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But only to a select few

Whether you love it or hate it, the majority of the world's corporations depend on Microsoft's Office software suite. Whether it is typing something up on Word or compiling data in Excel, many of us use a version of Office every day.

Microsoft's latest version, Office 2010, is supposed to be released in June. There are six different editions, all of which will come in 64-bit versions for the first time. There will also be a limited free edition that will be supported by ads. Retail pricing will be similar to that of older versions of Office.

Office 2010 hit the Open Beta stage in November, with thousands of eager users downloading the 684MB software package. Microsoft has now moved on to the Release Candidate stage, but is deploying this initial version to a select few.

DailyTech received confirmation via Microsoft's PR agency: "Microsoft made a release candidate available to members in the Technology Adoption Program (TAP). This is one of Microsoft's planned milestones in the engineering process; however they do not have plans to make this new code set available broadly".

It appears likely that there may be another Release Candidate version for the public at a later time. Corporate adoption of Office 2010 is expected to be slow as Microsoft becomes a victim of its own success. Many users are happy with Office 2007, and mass deployments of Office 2010 are likely to be 64-bit editions rolling out with 64-bit editions of Windows 7 at the same time.



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RE: Ribbons are a another flop from Microsoft.
By mlZr on 2/3/2010 11:32:15 AM , Rating: 3
Um, Office is a lot more than a word processor. The jumps made in excel and outlook have been phenomonal. Especially excel, they upped the row limit from 65k to 1m. This ALONE was worth it. And all the keyboard shortcuts from the old drop down menus still work (alt, d, e = delimit text - alt, e, f = find, alt, w, h = hide). Running long complicated processes have also been optimized for multicore processors (finally). Anyone who was productive in office before can be more productive now. Anyone who had no idea how to use office before has an easier time learning. People who thought they knew what they were doing before but never really got it (and are unwilling to learn) are struggling.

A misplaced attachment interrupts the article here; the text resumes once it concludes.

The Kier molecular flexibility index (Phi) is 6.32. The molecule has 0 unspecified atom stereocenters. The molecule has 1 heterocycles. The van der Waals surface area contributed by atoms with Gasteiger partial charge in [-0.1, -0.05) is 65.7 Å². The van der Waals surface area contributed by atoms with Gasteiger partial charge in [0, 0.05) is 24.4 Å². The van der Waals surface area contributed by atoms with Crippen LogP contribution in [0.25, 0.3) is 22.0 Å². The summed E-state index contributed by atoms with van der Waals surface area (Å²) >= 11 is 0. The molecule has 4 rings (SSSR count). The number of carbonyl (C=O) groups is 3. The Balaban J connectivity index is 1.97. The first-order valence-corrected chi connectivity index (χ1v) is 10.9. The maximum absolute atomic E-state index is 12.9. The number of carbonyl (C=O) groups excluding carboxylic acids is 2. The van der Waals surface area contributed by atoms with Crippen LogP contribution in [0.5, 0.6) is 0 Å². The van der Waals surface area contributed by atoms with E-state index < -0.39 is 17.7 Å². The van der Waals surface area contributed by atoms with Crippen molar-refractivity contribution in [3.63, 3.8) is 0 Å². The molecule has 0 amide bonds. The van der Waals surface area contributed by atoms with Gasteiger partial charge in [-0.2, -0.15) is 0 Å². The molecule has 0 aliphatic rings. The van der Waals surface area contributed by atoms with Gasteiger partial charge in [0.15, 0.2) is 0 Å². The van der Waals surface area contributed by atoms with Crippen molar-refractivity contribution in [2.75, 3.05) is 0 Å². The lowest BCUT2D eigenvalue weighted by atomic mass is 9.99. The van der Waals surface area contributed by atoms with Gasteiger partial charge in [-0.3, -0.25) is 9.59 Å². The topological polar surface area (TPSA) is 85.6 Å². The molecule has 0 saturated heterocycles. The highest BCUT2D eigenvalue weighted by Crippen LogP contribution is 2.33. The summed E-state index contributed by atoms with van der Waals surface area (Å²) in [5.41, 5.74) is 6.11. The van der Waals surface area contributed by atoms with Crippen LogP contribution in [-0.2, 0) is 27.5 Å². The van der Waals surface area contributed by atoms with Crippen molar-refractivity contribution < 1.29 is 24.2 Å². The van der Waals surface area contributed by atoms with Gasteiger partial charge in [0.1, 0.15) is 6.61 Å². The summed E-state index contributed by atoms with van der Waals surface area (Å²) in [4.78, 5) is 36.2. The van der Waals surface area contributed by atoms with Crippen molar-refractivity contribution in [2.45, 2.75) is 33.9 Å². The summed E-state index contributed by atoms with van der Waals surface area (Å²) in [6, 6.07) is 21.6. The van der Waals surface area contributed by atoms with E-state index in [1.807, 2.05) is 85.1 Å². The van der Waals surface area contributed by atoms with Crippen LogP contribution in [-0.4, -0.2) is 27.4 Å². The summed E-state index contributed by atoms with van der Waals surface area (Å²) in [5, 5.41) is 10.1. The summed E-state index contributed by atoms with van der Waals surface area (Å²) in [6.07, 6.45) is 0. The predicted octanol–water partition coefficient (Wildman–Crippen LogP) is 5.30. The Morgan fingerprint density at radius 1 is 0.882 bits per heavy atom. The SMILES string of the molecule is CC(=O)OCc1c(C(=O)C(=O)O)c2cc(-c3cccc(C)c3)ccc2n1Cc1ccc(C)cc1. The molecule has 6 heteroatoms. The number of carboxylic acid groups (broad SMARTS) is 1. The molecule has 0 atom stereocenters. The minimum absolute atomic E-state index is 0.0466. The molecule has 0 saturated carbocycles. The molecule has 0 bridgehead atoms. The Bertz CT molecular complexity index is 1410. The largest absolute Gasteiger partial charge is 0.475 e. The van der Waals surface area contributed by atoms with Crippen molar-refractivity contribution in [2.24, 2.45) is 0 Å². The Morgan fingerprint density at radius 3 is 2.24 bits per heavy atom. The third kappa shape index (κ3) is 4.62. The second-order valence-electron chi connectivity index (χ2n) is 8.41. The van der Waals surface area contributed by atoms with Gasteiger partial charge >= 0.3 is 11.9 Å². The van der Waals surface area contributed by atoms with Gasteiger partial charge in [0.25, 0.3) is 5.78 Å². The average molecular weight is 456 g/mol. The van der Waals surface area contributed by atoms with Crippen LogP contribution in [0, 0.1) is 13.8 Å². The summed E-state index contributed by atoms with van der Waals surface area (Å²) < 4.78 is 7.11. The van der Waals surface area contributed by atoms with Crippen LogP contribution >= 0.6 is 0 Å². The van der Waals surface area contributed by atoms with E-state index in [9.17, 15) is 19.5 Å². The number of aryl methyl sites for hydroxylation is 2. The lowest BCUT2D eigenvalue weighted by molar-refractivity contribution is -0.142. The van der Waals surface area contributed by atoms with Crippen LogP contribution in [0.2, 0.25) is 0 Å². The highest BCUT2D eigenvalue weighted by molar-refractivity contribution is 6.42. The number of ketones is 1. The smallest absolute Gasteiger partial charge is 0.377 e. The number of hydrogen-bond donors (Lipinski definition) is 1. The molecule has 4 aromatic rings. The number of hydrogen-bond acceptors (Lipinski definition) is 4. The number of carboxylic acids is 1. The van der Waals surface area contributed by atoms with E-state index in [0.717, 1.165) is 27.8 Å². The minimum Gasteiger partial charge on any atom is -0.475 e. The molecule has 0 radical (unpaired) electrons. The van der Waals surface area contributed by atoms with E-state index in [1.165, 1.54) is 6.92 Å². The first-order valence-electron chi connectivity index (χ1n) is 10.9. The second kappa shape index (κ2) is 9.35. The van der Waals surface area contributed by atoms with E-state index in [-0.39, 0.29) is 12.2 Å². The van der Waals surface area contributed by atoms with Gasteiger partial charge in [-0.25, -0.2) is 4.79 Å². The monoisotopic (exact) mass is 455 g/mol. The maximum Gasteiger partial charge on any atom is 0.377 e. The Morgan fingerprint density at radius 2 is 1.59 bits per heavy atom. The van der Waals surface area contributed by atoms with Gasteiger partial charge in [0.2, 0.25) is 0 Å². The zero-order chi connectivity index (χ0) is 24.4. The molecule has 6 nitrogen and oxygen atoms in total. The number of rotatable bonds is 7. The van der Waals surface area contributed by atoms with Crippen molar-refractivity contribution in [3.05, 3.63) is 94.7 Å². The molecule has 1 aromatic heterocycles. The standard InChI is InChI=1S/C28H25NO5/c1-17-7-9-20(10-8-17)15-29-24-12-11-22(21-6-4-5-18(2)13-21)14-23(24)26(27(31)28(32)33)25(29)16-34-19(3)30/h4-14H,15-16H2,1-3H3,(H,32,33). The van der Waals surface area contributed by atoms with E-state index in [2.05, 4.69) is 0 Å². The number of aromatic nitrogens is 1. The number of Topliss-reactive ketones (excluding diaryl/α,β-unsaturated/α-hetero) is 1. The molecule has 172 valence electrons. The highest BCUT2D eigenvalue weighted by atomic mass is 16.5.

By phattyboombatty on 2/3/2010 11:42:25 AM , Rating: 2
quote:
Especially excel, they upped the row limit from 65k to 1m. This ALONE was worth it.

As the previous poster mentioned, I bet that 99% of the users of excel never exceed 65k rows.


RE: Ribbons are a another flop from Microsoft.
By Motoman on 2/3/2010 1:24:46 PM , Rating: 2
You miss the point - the WordPad bit was simply an example.

If you look at the entirety of the install base of Excel, I would bet very large amounts of money that virtually none of them need more than 64k rows. Probably 90% never need more than a couple hundred.

The point I was making there is that if everyone in the world had, let's say, Office 2000, only a handful (percentage-wise) would be yearning for anything more. Stability and security notwithstanding. Realistically, you could go back a lot farther than that...


By Lord 666 on 2/3/2010 11:10:45 PM , Rating: 2
While I agree with you about questioning the benefit of the ribbons, Office 2010 adds stability to the software suite over previous generations.

My Outlook 2003 used to freeze up quite frequently when going through emails, Outlook 2010 never does. What is annoying about Outlook 2010 is the sorting of email by categories; don't use it and would love to permanently turn it off.


By Spuke on 2/3/2010 2:06:42 PM , Rating: 2
quote:
Especially excel, they upped the row limit from 65k to 1m. This ALONE was worth it.
This was a huge deal for me and a welcome feature.


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